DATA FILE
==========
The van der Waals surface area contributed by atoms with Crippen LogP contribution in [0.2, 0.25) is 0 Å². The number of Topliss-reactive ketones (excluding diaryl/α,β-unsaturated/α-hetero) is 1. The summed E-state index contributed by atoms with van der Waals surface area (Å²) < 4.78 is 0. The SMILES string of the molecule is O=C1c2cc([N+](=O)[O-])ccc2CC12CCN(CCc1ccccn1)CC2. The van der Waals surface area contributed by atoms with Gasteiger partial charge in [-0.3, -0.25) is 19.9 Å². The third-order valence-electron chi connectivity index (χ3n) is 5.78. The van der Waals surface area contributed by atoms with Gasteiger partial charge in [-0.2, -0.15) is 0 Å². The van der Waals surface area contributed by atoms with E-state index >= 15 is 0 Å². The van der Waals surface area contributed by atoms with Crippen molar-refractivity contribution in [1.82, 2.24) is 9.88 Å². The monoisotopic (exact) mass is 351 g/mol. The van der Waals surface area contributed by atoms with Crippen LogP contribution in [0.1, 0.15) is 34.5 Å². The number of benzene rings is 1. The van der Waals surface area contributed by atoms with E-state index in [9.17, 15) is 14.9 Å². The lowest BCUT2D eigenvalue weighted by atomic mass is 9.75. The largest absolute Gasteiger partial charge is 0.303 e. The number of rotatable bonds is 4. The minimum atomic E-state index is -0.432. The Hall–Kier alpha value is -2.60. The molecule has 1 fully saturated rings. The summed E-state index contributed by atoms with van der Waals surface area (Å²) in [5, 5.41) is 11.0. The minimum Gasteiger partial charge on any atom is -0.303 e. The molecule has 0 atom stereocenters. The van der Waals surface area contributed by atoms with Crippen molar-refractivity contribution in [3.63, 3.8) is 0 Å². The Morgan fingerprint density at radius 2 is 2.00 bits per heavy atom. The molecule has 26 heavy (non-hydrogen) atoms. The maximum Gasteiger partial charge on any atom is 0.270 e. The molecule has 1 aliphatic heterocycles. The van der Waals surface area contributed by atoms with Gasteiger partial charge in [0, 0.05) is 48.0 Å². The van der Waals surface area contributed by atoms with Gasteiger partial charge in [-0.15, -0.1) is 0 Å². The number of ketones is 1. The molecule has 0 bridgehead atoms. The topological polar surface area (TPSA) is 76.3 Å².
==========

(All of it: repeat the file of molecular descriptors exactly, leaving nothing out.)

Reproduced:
The van der Waals surface area contributed by atoms with Crippen LogP contribution in [0.2, 0.25) is 0 Å². The number of Topliss-reactive ketones (excluding diaryl/α,β-unsaturated/α-hetero) is 1. The summed E-state index contributed by atoms with van der Waals surface area (Å²) < 4.78 is 0. The SMILES string of the molecule is O=C1c2cc([N+](=O)[O-])ccc2CC12CCN(CCc1ccccn1)CC2. The van der Waals surface area contributed by atoms with Gasteiger partial charge in [-0.3, -0.25) is 19.9 Å². The third-order valence-electron chi connectivity index (χ3n) is 5.78. The van der Waals surface area contributed by atoms with Gasteiger partial charge in [-0.2, -0.15) is 0 Å². The van der Waals surface area contributed by atoms with E-state index >= 15 is 0 Å². The van der Waals surface area contributed by atoms with Crippen molar-refractivity contribution in [1.82, 2.24) is 9.88 Å². The monoisotopic (exact) mass is 351 g/mol. The van der Waals surface area contributed by atoms with Crippen LogP contribution in [0.1, 0.15) is 34.5 Å². The number of benzene rings is 1. The van der Waals surface area contributed by atoms with E-state index in [9.17, 15) is 14.9 Å². The lowest BCUT2D eigenvalue weighted by atomic mass is 9.75. The largest absolute Gasteiger partial charge is 0.303 e. The number of rotatable bonds is 4. The minimum atomic E-state index is -0.432. The Hall–Kier alpha value is -2.60. The molecule has 1 fully saturated rings. The summed E-state index contributed by atoms with van der Waals surface area (Å²) in [5, 5.41) is 11.0. The minimum Gasteiger partial charge on any atom is -0.303 e. The molecule has 0 atom stereocenters. The van der Waals surface area contributed by atoms with Crippen molar-refractivity contribution in [3.63, 3.8) is 0 Å². The Morgan fingerprint density at radius 2 is 2.00 bits per heavy atom. The molecule has 26 heavy (non-hydrogen) atoms. The maximum Gasteiger partial charge on any atom is 0.270 e. The molecule has 1 aliphatic heterocycles. The van der Waals surface area contributed by atoms with Gasteiger partial charge in [0, 0.05) is 48.0 Å². The van der Waals surface area contributed by atoms with Gasteiger partial charge in [-0.15, -0.1) is 0 Å². The number of ketones is 1. The molecule has 0 bridgehead atoms. The topological polar surface area (TPSA) is 76.3 Å².